Man arrested after dingy sheds £48m of cocaine
A drowning British man was rescued by lifeguards - and then immediately arrested by police - after his overturned dingy was found to have shed one tonne of cocaine worth £48 million off the Irish coast.
The suspect, said to be in his 20s, was plunged into the freezing water after the boat in which he was travelling turned over in choppy seas and shed the load, which is Ireland's biggest ever drugs haul.
Lifeguards were called when a second man, who was also travelling in the dingy, managed to swim ashore just off the coast of Mizen Head, in County Cork, and alert them that his fellow crewman was stuck at sea.
Upon reaching the scene, rescue crews discovered the man surrounded by 40 sealed packages of cocaine about a mile offshore. Police were immediately called and arrested both men.
The drugs were wrapped in white waterproof bales said to be 3ft long by 2ft wide. Police are investigating a theory that the drugs originated in the Caribbean and a vehicle was waiting on the shore to pick up the consignment.
The arrests are the latest indication that the west Cork coastline is being used as a drug-trafficking route.
In 1996, a yacht named the Sea Mist was discovered off the coast carrying 599kg of cocaine with a street value of £28m.
Jim O'Keefe, justice spokesman for Fine Gael, Ireland's Opposition party, said the seizure shows the coastline is an open door for dealers.
“This dramatic find supports claims that Ireland is increasingly being used as a transit point in the international drugs trade,” he said.
“There have long been claims that drugs are being stored around Ireland, using elaborate installations off the coast.
“The sheer size of this haul also demonstrates the scale of the drugs problem which Ireland is now facing.”
More cocaine found off Cork coast
Customs officers have recovered another bale of cocaine worth 1.75m euro from the sea off the west Cork coast.
An English drugs trafficking gang is thought to be behind more than 100m euro of cocaine already recovered.
One Englishman has been arrested in connection with the haul - which is believed to have been destined for the British market, said gardai.
It was found off the coast of Cork as rescuers searched for a man believed missing from a capsized dinghy.
Witnesses to the sea rescue saw 50 packets of white powder in the water.
Police are now searching for two men they believe were waiting with a van on the shore for what now appears to be a massive cocaine consignment from the Carribean.
One man, rescued from the sea, has been arrested under drugs trafficking legislation.
A second Englishman, who was also at sea, is still being treated in Bantry hospital.
July 4, 2007
Run or raise the alarm? The stark choice for shipwrecked smuggler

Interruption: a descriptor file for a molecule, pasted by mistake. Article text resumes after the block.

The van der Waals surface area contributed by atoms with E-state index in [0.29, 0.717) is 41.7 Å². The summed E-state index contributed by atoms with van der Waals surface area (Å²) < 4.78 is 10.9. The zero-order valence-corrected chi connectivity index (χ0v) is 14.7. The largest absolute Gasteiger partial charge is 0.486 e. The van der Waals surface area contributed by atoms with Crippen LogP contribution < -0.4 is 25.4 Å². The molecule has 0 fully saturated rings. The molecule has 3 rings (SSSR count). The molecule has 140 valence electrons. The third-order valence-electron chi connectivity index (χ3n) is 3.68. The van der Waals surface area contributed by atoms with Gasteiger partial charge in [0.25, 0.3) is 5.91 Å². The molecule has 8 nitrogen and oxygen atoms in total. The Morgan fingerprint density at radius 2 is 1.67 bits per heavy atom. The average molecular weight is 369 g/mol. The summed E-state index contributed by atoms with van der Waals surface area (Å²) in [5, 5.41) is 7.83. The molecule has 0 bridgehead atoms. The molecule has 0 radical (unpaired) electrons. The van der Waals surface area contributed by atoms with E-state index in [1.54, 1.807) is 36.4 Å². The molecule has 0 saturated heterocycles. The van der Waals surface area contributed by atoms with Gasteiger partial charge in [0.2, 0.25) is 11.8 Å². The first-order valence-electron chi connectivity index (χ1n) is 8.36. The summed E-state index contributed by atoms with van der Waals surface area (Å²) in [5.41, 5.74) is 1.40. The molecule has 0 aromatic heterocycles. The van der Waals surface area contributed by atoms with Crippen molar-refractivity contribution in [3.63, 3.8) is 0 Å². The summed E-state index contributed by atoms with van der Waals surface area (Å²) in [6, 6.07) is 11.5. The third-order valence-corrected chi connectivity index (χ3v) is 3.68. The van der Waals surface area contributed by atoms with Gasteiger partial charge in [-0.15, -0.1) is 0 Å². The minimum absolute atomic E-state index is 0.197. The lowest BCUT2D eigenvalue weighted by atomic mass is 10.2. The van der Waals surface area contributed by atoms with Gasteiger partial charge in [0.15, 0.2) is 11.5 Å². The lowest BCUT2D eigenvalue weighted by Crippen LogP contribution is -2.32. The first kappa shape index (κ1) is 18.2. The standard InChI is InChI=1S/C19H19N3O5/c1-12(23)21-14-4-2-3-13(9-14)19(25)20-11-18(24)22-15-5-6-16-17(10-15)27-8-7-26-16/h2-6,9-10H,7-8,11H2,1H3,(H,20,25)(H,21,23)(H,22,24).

When word first came in at Mizen Head, on West Cork’s rugged coastline, that a dinghy had capsized while carrying a group of Englishmen, the Irish rescue authorities leapt into action.
But very soon the distinctive white bales of cocaine – about 60 in all, weighing about 1.5 tonnes in total – bobbing in the sea around the site of the stricken vessel changed the nature of the operation into the recovery of Ireland’s largest drugs haul.
The man who swam ashore and called for help found himself in the Garda station at Bantry. It was his 22nd birthday, police sources said. The unnamed man can be held for seven days under antidrugs legislation.
Meanwhile one of his colleagues was recovering from hypothermia last night in Bantry hospital. Police were waiting to talk to him.
Another two men, described as being in their 40s, were being hunted across the Ivagha Peninsula, the south-western-most point of Ireland, which was sealed off by roadblocks.
Irish police said that it was their largest single seizure of cocaine after patrol boats began plucking the 60 bales of cocaine from the sea off Mizen Head.
The smugglers’ “rib” – the acronym for a rigid inflatable boat – appeared to have capsized in a heavy swell while carrying the drugs to the peninsula’s rugged shore, known locally as “Smugglers’ Paradise”.
When the rescuers began picking up the cocaine they realised that another attempt to use Ireland’s vast and largely unmonitored coastline to bring drugs into Europe from across the Atlantic had just failed. As another bale of cocaine floated ashore, there were fears that plundering of the kind shown in Whisky Galore! might be seen in coming days. The 1949 film told the true tale of how Scottish highlanders raided a shipwreck for its 240,000 cases of whisky.
Bertie Ahern, the Taoiseach, told the Dail that the value of the haul was “well in excess of €100 million” (almost £70 million), and described it as a matter of concern.
Superintendent Tony Quilter said that three English-registered 4x4 vehicles had been seized, while a second inflatable boat had also been discovered at Durrus. All had been subjected to forensic examination, he said. Europol, Interpol and European Customs agencies had been recruited in the search for the mother ship, the vessel from which the gang allegedly unloaded the cocaine bales.
Police are investigating a theory that the drugs were destined for England and Europe. They were probably brought by yacht from the Caribbean.